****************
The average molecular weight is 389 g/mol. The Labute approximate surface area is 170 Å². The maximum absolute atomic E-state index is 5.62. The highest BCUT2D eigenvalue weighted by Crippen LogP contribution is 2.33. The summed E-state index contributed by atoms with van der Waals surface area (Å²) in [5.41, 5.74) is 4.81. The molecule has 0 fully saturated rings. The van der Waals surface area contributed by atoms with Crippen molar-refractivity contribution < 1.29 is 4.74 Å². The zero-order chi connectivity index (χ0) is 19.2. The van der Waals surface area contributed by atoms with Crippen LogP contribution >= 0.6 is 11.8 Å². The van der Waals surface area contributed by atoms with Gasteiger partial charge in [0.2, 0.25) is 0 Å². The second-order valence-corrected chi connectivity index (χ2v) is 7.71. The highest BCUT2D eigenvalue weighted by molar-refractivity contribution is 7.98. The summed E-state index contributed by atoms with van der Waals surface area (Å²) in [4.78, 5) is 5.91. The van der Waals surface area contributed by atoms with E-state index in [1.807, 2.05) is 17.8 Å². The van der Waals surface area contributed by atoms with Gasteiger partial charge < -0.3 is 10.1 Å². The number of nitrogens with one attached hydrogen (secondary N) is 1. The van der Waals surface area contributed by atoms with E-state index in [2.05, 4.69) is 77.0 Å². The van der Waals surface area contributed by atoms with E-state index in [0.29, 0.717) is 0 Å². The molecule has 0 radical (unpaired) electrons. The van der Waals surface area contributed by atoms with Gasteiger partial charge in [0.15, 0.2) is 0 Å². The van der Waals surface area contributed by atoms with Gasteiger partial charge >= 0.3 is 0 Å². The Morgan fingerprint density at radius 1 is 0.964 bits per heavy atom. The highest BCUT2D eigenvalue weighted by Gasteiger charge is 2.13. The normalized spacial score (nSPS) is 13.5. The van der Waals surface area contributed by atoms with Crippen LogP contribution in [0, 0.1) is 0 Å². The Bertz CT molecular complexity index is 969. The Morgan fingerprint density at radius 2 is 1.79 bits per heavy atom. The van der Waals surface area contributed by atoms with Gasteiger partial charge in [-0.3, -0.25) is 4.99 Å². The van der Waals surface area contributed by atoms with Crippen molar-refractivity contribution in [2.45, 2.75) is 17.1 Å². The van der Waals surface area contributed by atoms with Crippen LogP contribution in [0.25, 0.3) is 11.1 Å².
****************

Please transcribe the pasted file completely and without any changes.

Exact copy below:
The average molecular weight is 389 g/mol. The Labute approximate surface area is 170 Å². The maximum absolute atomic E-state index is 5.62. The highest BCUT2D eigenvalue weighted by Crippen LogP contribution is 2.33. The summed E-state index contributed by atoms with van der Waals surface area (Å²) in [5.41, 5.74) is 4.81. The molecule has 0 fully saturated rings. The van der Waals surface area contributed by atoms with Crippen molar-refractivity contribution < 1.29 is 4.74 Å². The zero-order chi connectivity index (χ0) is 19.2. The van der Waals surface area contributed by atoms with Crippen LogP contribution >= 0.6 is 11.8 Å². The van der Waals surface area contributed by atoms with Gasteiger partial charge in [0.2, 0.25) is 0 Å². The second-order valence-corrected chi connectivity index (χ2v) is 7.71. The highest BCUT2D eigenvalue weighted by molar-refractivity contribution is 7.98. The summed E-state index contributed by atoms with van der Waals surface area (Å²) in [4.78, 5) is 5.91. The van der Waals surface area contributed by atoms with E-state index in [1.807, 2.05) is 17.8 Å². The van der Waals surface area contributed by atoms with Gasteiger partial charge < -0.3 is 10.1 Å². The number of nitrogens with one attached hydrogen (secondary N) is 1. The van der Waals surface area contributed by atoms with E-state index in [2.05, 4.69) is 77.0 Å². The van der Waals surface area contributed by atoms with E-state index in [0.29, 0.717) is 0 Å². The molecule has 0 radical (unpaired) electrons. The van der Waals surface area contributed by atoms with Gasteiger partial charge in [0.15, 0.2) is 0 Å². The van der Waals surface area contributed by atoms with Gasteiger partial charge >= 0.3 is 0 Å². The Morgan fingerprint density at radius 1 is 0.964 bits per heavy atom. The highest BCUT2D eigenvalue weighted by Gasteiger charge is 2.13. The normalized spacial score (nSPS) is 13.5. The van der Waals surface area contributed by atoms with Crippen LogP contribution in [0, 0.1) is 0 Å². The Bertz CT molecular complexity index is 969. The Morgan fingerprint density at radius 2 is 1.79 bits per heavy atom. The van der Waals surface area contributed by atoms with Gasteiger partial charge in [-0.3, -0.25) is 4.99 Å². The van der Waals surface area contributed by atoms with Crippen molar-refractivity contribution in [2.45, 2.75) is 17.1 Å². The van der Waals surface area contributed by atoms with Crippen LogP contribution in [0.25, 0.3) is 11.1 Å².